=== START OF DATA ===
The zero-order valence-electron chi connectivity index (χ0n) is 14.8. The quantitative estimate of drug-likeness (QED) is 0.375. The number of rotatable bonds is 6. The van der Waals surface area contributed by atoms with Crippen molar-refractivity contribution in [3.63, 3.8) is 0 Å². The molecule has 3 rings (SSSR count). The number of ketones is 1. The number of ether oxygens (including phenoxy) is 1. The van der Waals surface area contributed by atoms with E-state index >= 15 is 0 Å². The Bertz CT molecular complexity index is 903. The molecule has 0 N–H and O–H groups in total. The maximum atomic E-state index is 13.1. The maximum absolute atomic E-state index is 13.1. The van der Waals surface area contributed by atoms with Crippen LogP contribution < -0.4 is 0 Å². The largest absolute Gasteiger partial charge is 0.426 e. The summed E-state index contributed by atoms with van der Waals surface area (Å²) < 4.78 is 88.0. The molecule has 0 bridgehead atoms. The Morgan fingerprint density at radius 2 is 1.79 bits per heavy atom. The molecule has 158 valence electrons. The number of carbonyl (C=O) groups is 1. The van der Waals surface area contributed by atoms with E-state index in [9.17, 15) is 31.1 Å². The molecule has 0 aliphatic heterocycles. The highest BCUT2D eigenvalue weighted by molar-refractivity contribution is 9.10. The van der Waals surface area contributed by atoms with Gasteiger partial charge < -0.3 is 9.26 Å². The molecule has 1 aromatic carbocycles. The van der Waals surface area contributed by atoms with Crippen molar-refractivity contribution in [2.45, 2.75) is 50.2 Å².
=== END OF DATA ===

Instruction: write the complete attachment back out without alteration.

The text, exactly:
The zero-order valence-electron chi connectivity index (χ0n) is 14.8. The quantitative estimate of drug-likeness (QED) is 0.375. The number of rotatable bonds is 6. The van der Waals surface area contributed by atoms with Crippen molar-refractivity contribution in [3.63, 3.8) is 0 Å². The molecule has 3 rings (SSSR count). The number of ketones is 1. The number of ether oxygens (including phenoxy) is 1. The van der Waals surface area contributed by atoms with E-state index >= 15 is 0 Å². The Bertz CT molecular complexity index is 903. The molecule has 0 N–H and O–H groups in total. The maximum atomic E-state index is 13.1. The maximum absolute atomic E-state index is 13.1. The van der Waals surface area contributed by atoms with Crippen LogP contribution < -0.4 is 0 Å². The largest absolute Gasteiger partial charge is 0.426 e. The summed E-state index contributed by atoms with van der Waals surface area (Å²) < 4.78 is 88.0. The molecule has 0 bridgehead atoms. The Morgan fingerprint density at radius 2 is 1.79 bits per heavy atom. The molecule has 158 valence electrons. The number of carbonyl (C=O) groups is 1. The van der Waals surface area contributed by atoms with E-state index in [9.17, 15) is 31.1 Å². The molecule has 0 aliphatic heterocycles. The highest BCUT2D eigenvalue weighted by molar-refractivity contribution is 9.10. The van der Waals surface area contributed by atoms with Gasteiger partial charge < -0.3 is 9.26 Å². The molecule has 1 aromatic carbocycles. The van der Waals surface area contributed by atoms with Crippen molar-refractivity contribution in [2.45, 2.75) is 50.2 Å².